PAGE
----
Screenings of French films with English subtitles in June 2022

Paris-based cinema club Lost in Frenchlation is back with more screenings of French films with English subtitles in June. Here's what's coming up.

Screenings of French films with English subtitles in June 2022
Photo by Myke Simon on Unsplash

This June you can settle in with some popcorn and a soda, and enjoy practicing your French while enjoying some popular new French films, helpfully subtitled in English.

The events will be hosted by Lost in Frenchlation, a Paris-based cinema club that offers English speakers who may not be fluent in French the chance to enjoy French films, by screening new releases with English subtitles to help viewers follow the story.

There are five projections planned for June, along with Q&A sessions with the directors of Inexorable (Fabrice du Welz), Rosy (Marine Barnérias) and Frère et Sœur (Arnaud Desplechin). There will also be a standup comedy show in English, along with a new collaboration with Champs-Elysées Film Festival.

Here is this month’s agenda:

Friday, June 6th

Babysitter is a comedy that follows a Cédric, a man who has recently lost his job for a sexist joke that went viral. Cédric is then forced to take a sensitivity training, all the while his wife Nadine suffers from post-natal depression following the birth of their child. The couple winds up having to hire a babysitter, who is mysterious and provocative, and ends up throwing their lives upside down. 

Lost in Frenchlation is offering two events in conjunction to this screening. The first is a “Women of Paris” walking tour, guided by Heidi of “Women in Paris,” and it will start at 5pm. On the walk, you will be able to learn about feminism in French cinema in one of Paris’ oldest theatre districts, while also hearing about groundbreaking starts Josephine Baker and Mata Hari. Then, you can join the group at the Club de L’Étoile for drinks and a standup comedy show at 7pm. The show, starring Sarah Donnelly, an “American stand-up comedian, podcast Queen, and wannabe TikToker living in Paris,” will start at 7:30 and will be in English.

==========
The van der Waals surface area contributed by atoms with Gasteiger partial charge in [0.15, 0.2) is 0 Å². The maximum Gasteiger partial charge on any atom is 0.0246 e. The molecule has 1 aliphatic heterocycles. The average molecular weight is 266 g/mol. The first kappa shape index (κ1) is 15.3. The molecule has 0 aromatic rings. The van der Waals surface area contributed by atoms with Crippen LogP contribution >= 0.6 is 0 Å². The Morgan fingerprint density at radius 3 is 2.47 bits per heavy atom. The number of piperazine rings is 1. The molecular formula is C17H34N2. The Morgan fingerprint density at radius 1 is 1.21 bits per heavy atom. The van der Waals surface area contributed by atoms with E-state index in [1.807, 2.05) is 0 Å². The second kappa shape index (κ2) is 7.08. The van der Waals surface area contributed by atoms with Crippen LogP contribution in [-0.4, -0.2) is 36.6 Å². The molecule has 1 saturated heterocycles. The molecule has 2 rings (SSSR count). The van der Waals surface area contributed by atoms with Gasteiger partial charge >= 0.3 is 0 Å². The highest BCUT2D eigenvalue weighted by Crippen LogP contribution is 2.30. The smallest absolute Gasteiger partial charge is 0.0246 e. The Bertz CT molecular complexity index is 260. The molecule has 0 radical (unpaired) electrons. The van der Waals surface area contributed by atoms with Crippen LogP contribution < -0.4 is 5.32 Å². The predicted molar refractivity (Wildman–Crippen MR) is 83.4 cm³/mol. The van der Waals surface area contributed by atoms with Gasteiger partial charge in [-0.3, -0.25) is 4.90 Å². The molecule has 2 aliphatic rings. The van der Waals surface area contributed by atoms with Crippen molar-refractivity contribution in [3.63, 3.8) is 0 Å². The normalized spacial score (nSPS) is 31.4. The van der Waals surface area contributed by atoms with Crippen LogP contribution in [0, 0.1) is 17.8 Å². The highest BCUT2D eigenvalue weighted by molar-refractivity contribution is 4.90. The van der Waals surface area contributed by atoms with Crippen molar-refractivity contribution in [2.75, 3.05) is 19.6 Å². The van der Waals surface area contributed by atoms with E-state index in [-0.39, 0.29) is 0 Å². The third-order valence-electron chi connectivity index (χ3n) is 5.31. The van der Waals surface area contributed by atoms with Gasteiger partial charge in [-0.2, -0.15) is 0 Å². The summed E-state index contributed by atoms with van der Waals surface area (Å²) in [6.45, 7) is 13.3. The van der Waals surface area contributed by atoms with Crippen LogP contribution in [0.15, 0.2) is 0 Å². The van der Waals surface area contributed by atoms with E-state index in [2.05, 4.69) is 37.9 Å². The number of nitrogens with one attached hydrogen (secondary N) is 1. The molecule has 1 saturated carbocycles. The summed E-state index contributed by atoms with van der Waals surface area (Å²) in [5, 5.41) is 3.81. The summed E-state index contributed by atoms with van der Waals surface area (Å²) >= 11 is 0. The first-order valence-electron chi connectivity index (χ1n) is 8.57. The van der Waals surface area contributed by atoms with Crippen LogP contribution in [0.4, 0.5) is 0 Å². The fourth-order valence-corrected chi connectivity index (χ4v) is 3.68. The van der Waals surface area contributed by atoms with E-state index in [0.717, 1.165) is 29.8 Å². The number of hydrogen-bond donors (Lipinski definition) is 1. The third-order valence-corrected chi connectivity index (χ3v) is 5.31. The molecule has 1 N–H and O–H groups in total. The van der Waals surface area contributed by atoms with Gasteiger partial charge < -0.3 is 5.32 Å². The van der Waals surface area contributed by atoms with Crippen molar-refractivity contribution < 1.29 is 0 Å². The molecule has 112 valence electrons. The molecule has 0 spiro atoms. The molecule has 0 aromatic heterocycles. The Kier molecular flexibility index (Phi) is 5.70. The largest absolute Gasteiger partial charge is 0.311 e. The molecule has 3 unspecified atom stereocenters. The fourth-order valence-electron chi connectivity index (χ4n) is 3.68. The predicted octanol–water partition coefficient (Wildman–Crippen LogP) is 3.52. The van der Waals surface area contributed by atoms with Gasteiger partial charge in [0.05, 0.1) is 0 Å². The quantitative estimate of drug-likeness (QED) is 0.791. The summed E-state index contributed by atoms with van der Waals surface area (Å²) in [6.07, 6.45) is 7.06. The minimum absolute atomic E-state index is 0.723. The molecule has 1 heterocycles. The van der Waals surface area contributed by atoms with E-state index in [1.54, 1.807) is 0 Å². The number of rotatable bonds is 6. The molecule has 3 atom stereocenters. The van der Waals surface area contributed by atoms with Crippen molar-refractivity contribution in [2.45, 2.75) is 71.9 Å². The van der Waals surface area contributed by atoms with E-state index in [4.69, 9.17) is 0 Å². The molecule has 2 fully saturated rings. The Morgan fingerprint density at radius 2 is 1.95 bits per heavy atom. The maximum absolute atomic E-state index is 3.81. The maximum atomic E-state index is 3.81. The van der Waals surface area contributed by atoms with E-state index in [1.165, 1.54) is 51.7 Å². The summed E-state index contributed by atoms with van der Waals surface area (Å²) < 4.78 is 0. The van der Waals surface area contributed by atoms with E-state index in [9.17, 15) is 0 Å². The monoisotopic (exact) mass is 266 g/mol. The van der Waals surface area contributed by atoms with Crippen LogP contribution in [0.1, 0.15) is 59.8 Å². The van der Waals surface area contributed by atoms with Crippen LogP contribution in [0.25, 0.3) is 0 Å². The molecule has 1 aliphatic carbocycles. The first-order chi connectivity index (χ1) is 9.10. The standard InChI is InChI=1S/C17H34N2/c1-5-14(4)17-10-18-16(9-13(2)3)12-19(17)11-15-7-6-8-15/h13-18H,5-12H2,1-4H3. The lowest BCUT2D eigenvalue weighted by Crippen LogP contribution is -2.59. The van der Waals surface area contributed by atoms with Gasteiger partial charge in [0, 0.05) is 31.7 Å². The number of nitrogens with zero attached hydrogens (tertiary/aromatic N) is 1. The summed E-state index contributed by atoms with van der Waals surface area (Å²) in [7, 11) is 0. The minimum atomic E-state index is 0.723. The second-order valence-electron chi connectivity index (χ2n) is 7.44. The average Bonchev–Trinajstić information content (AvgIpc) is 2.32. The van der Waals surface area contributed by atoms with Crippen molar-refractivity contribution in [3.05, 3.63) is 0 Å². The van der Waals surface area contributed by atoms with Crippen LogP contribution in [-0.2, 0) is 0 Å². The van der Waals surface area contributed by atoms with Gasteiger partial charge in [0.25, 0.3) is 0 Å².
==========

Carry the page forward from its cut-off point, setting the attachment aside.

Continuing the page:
The film will start right after her show finishes at 8pm.

Full price tickets will cost €15 full price, and €13 for students and all other concessions. The price includes both the film screening and the comedy show. You can get your tickets HERE

To participate in the walking tour, you’ll have to by your tickets separately. They are €15 per person, and they available online HERE.

The screening will be held at 8PM at Club de l’étoile, located in Paris’ 17th arrondisement.

Thursday, June 9th

Inexorable is a Franco-Belgian film by director Fabrice du Welz. It is a thriller about a novelist who moves into his wife’s family’s mansion and finds that his past success is coming back to haunt him.

You can arrive early, at 7pm, for drinks at l’Entrepôt. Then, the actual screening will kick off at 8pm.

After the screening, there will be a Q&A with the director himself, who is also known for directing the film Message from the King which starred Chadwick Boseman.

Full price tickets are €8.50, and tickets for students and others with concessions are €7. You can reserve yours HERE.

The screening will be held at L’Entrepôt in Paris’ 14th arrondisement.

Thursday, June 16th